Published time: 20 Feb, 2016 18:03 Edited time: 20 Feb, 2016 18:20
The Libyan interim government has condemned the US airstrike on a suspected Islamic State training camp in Sabratha in which two abducted Serbian embassy staff were killed, calling the unsanctioned bombardment a grave violation of its sovereignty.
Libya’s interim government issued a statement saying that it “strongly condemns the airstrikes carried out by the US Air Force at certain positions in the town of Sabratha on Friday morning, February 19, 2016, without any coordination or consultation with the interim Libyan government.”
“Any interference, similar to the one that has taken place, will be considered an open and flagrant violation of the sovereignty of the Libyan state and international law,” the statement said.
The interim government said that it values the foreign assistance it receives in the war on terror, but added that “any military or political interference into Libyan affairs should be performed in a legal way through parliament and the newly formed government.”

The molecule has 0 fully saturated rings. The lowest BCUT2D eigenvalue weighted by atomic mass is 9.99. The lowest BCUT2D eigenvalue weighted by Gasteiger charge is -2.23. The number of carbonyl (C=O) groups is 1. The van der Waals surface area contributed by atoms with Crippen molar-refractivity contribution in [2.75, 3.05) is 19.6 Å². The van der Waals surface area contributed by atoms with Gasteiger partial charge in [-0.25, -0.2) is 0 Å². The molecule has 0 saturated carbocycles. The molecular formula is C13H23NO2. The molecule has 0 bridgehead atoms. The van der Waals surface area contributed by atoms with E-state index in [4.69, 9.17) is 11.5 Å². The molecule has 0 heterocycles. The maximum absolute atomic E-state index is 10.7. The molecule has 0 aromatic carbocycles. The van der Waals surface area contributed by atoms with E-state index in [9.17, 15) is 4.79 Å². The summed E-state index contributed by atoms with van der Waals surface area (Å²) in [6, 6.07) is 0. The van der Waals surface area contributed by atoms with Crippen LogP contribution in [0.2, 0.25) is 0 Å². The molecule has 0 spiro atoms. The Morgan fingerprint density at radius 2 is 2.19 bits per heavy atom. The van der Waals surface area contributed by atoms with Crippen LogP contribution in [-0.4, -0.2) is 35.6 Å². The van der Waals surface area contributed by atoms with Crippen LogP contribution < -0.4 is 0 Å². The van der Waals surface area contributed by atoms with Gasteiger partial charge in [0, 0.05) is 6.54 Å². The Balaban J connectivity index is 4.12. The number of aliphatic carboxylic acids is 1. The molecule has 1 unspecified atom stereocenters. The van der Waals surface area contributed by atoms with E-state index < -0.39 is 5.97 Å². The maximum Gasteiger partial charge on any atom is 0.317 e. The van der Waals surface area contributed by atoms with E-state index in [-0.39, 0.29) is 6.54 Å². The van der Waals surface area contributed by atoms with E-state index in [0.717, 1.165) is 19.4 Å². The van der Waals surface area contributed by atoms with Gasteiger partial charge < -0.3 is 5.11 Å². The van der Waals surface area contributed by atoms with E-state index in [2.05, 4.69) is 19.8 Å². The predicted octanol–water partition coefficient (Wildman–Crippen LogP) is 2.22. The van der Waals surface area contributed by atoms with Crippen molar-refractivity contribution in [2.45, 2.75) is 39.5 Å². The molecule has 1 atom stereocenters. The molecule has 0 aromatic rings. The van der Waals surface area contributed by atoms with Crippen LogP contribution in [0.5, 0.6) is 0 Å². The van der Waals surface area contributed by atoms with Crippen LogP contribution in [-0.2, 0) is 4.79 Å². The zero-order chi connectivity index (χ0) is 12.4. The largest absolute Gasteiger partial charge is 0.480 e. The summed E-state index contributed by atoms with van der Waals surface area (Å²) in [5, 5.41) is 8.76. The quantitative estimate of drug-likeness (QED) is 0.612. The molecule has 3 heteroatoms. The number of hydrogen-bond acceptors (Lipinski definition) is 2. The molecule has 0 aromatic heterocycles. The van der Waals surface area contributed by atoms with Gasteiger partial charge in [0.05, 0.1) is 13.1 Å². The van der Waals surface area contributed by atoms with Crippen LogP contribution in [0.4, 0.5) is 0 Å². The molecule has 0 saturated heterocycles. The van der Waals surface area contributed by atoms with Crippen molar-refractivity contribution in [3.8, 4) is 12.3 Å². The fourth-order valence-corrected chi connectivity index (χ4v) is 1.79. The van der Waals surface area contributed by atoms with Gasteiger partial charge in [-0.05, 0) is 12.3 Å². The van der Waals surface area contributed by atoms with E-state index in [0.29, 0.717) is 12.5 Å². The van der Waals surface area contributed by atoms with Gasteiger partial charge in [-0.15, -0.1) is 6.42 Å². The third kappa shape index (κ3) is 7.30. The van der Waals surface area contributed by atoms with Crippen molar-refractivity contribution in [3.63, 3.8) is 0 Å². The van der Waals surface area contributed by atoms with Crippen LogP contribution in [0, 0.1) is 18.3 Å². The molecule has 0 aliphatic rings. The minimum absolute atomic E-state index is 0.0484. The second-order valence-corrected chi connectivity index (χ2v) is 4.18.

In the statement, the government also said it“places the responsibility for the worsening of the domestic economic and social situation, as well as the security situation that contributed to the spread of these organizations (Islamic State) in our country, on the international community.”
The Friday airstrike carried out by the US in western Libya reportedly killed more than 40 people and was hailed as a major success by the Pentagon.
However, two Serbian hostages – embassy communications chief Sladjana Stankovic and her driver Jovica Stepic – also died in the bombardment, which came just as ransom negotiations had gotten underway with the kidnappers.
Serbian Prime Minister Aleksandar Vucic said that Belgrade “demanded explanations from the US about whether they knew that foreigners were present at the site. They said they didn’t.”
Stankovic and Stepic were abducted in the northwestern coastal city of Sabratha on November 8, 2015, when their car was hijacked by gunmen after becoming separated from a convoy carrying Serbia’s ambassador to Libya.
The circumstances of the two Serbs’ alleged deaths are reminiscent of those of Italian Giovanni Lo Porto and American Warren Weinstein, who were killed by an alleged US drone strike on a Taliban compound in January, 2015.